Smith begins in chapter one by discussing the nature of prophetic literature. Distinctive features include the temporal categories in prophecy (prophecies describing present events, prophecies about a future era, and the apocalyptic/symbolic). Smith also describes the genres of prophecies and the poetic parallelism within the prophetic literature. Chapter two explores the primary themes of each book. Chapter three identifies the things you will need for interpreting the prophets wisely. These include knowing the historical setting of each book (and Smith provides a brief overview of the pre-exilic prophets of Israel and Judah, the exilic prophets and post-exiilic), prophecy in the Ancient Near East context, awareness of text critical issues, and the best commentaries and resources at your disposal.

Chapter four is where the fun starts. Smith discusses various interpretive issues related to the prophetic literature. Including: are prophecies literary or metaphorical? Are they limited by context? Are they conditional or unconditional? Are they about the near or the far future? How the New Testament authors interpret the prophets and is their method legitimate for us? Chapters five and six describe the exegetical process for interpreting the prophets. Chapter five walks through how to ‘proclaim the text’ (interpreting with an eye for the central principle and application). Chapter six lays out a method which integrates all the earlier chapters.

I don’t expect exegetical handbooks to be exciting reading. There is too much method and too little metaphor, by the nature of the format. However I found Smith’s discuss of themes, historical backgrounds and interpretive issues to be highly interesting. I will likely refer back to this book the next time I preach or teach on the prophets. That will likely be when I roll out Isaiah for the holidays. Oh and other times to, because I really like the prophets. I think it is sad that we don’t aquatint ourselves with them more. Maybe with Smith’s guide we will. I give it four stars.

Notice of material connection: I received this book from Kregel Academic in exchange for my honest review.

God Where Are You? a book review

In the face of mass tragedy and terror in a post 9/11 world, we wonder where God is. But this is not a new question. Significant figures throughout history have struggled to see where God’s hand was at work and what it means to trust him. These include the prophets and patriarchs.

Bianchi is the founder and prior of the ecumenical monastic, Bose Community in Italy (founded in 1965, just after Vatican II).  He is a perceptive spiritual writer ( I have previously read and highly recommend his Echoes of the Word). In God Where Are You? Practical Answers to Spiritual QuestionsEncho explores several Old Testament saints. His treatment of each of these patriarchs and prophets yield fruitful insights into the spiritual life:

  • Abraham was called to go to the land that God would show him. Abraham’s faith in God in going is a model for us. Especially because Abraham is given a promise that will not be fulfilled in his lifetime (i.e. possession of the land, become a great nation, etc.). Even in his reception of a promised offspring, Isaac, he models for us a spirit of relinquishment of all he holds dear. So the father of our faith (and the Jewish faith) faces circumstances and ordeals that make faith in God difficult.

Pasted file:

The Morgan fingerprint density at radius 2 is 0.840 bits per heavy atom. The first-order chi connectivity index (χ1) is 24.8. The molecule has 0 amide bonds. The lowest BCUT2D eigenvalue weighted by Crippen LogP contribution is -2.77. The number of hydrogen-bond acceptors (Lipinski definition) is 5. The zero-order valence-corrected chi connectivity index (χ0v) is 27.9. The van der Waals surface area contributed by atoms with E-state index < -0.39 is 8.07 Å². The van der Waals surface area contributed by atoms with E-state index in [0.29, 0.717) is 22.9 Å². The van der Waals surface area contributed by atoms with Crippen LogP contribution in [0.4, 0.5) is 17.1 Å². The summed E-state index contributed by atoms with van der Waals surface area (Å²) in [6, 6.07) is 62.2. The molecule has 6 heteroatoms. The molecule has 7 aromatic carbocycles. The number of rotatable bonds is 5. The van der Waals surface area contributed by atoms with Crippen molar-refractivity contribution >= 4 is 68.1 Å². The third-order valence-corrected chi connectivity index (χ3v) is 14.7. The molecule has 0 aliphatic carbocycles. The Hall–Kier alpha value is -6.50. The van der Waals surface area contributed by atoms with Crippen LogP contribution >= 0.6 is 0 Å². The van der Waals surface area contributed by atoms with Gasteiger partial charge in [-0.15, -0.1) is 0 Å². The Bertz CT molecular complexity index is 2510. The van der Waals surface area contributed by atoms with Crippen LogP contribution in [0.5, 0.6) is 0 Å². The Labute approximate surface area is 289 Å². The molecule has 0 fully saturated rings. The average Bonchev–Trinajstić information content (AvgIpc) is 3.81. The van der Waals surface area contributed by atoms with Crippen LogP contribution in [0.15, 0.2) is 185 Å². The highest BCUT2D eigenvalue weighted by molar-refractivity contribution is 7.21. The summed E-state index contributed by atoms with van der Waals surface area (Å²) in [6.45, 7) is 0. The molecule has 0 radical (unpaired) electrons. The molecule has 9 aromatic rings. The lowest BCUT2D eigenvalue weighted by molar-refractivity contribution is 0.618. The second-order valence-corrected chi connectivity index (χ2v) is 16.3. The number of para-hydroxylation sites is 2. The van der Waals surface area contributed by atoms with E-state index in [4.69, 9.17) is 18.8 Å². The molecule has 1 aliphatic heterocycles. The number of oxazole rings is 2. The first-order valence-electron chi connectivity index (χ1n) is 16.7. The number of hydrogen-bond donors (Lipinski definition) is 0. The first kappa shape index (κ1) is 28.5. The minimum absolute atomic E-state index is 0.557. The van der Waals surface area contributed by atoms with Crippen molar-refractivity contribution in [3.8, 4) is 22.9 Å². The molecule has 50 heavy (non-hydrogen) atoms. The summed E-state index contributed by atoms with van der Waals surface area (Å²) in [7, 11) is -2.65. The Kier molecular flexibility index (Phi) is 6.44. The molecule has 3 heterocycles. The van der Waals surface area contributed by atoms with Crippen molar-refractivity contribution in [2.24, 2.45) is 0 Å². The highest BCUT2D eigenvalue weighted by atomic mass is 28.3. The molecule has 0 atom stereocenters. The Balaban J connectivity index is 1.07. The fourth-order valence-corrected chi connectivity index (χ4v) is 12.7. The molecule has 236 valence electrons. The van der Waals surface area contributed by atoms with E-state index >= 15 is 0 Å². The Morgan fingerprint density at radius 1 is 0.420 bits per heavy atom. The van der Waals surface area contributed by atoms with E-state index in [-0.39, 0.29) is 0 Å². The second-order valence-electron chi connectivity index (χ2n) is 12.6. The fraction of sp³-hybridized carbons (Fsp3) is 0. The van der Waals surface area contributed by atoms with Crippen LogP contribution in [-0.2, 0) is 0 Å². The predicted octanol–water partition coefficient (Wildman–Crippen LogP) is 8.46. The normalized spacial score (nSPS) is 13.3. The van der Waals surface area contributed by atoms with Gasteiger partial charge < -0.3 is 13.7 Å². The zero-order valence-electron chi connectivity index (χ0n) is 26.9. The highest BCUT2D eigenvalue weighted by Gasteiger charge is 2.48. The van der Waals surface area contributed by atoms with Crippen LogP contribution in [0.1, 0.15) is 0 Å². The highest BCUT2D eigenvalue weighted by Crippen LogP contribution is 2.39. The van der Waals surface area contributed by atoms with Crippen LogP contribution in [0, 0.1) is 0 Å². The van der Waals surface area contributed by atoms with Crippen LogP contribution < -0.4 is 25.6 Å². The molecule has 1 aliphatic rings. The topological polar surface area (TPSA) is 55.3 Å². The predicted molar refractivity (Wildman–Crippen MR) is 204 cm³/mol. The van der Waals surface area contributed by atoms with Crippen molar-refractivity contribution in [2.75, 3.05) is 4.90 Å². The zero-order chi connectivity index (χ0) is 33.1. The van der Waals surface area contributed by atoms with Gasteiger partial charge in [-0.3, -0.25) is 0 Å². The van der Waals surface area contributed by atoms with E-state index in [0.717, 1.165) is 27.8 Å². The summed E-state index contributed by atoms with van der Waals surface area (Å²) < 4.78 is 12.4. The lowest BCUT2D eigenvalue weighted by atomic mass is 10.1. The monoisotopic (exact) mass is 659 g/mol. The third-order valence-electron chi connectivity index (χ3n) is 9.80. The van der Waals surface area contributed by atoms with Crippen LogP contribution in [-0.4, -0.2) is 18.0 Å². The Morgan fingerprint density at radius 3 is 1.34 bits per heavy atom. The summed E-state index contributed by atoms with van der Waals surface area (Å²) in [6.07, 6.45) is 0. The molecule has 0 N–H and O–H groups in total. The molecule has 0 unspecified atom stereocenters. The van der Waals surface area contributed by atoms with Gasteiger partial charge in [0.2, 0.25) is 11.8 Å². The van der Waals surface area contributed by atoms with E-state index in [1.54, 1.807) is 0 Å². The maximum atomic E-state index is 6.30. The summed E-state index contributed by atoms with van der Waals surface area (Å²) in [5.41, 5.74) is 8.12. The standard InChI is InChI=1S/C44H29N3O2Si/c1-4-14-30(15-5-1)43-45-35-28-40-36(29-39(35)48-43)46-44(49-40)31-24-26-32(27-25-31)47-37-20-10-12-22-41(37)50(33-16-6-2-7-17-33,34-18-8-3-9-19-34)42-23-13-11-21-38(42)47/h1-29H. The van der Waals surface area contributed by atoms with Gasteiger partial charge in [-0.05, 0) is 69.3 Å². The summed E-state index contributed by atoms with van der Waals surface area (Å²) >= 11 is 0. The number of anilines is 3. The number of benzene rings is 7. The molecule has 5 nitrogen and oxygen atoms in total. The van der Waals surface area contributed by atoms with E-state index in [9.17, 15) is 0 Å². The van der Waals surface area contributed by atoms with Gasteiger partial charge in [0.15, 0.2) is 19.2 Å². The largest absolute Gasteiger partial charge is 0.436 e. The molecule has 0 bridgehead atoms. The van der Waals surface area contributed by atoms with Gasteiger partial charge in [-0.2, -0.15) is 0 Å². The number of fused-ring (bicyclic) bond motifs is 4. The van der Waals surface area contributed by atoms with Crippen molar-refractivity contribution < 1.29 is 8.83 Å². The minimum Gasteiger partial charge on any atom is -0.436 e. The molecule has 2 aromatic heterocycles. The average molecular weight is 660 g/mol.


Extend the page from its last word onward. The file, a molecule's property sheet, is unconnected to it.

• Jacob was the deceiver who cheated his brother out of his brother out of his birthright and inheritance. Despite his scoundrel nature, he was a child of promise.  Two events changed Jacobs life forever. The first was his dream of a ladder from heaven to earth while he was on lam. The second happened when he returns home many years later and wrestles with God at the ford of Jabbok. The second event was the culmination of a lifetime of struggling with God, but it is through the struggling that Jacob (and we) discover that a new life is possible.
  • Moses is a man who saw God’s glory and is physically transformed by the time he spends with God on the mountain. He is privileged  to hear God–YHWH, I AM Who I AM–and he is commissioned to lead God’s people out of slavery to the promised land. He is commssioned by God, but also struggles with God, interceding for the people when they stand under His judgment. IT is through Moses’ struggle with God, he learns to think of others as better than himself. He leads the Israelites to the cusp of the promised land, though he himself would not enter.
  • Elijah fearful and depressed longing to die, meets God in the silence on Mount Horeb.
  • Isaiah‘s call underscores how our encounters with God call us to be obedient servants of His word.

Ultimately these ancient encounters reveal that life with God has never been easy but that God has revealed himself to us in the midst of his people (129) and in the person of Jesus Christ and in those who live in him (133). In Jesus we find we are not just on our search for God, but God is searching for us.

Bianchi’s prose is simple and unadorned, but he speaks deep things. He is well read in Jewish and Christian spirituality and synthesizes their wisdom. I didn’t agree with his interpretation at ever turn. But I was challenged and think his reputation as a Christian writer is justified (Rowan Williams writes the forward and calls Bianchi one of the most significant Christian voices in Europe). Currently, I would give this book four stars, but I already want to read it again, so it may grow on me. ★★★★

Notice of material connection: I received this book from Paraclete Press for the purposes of this review.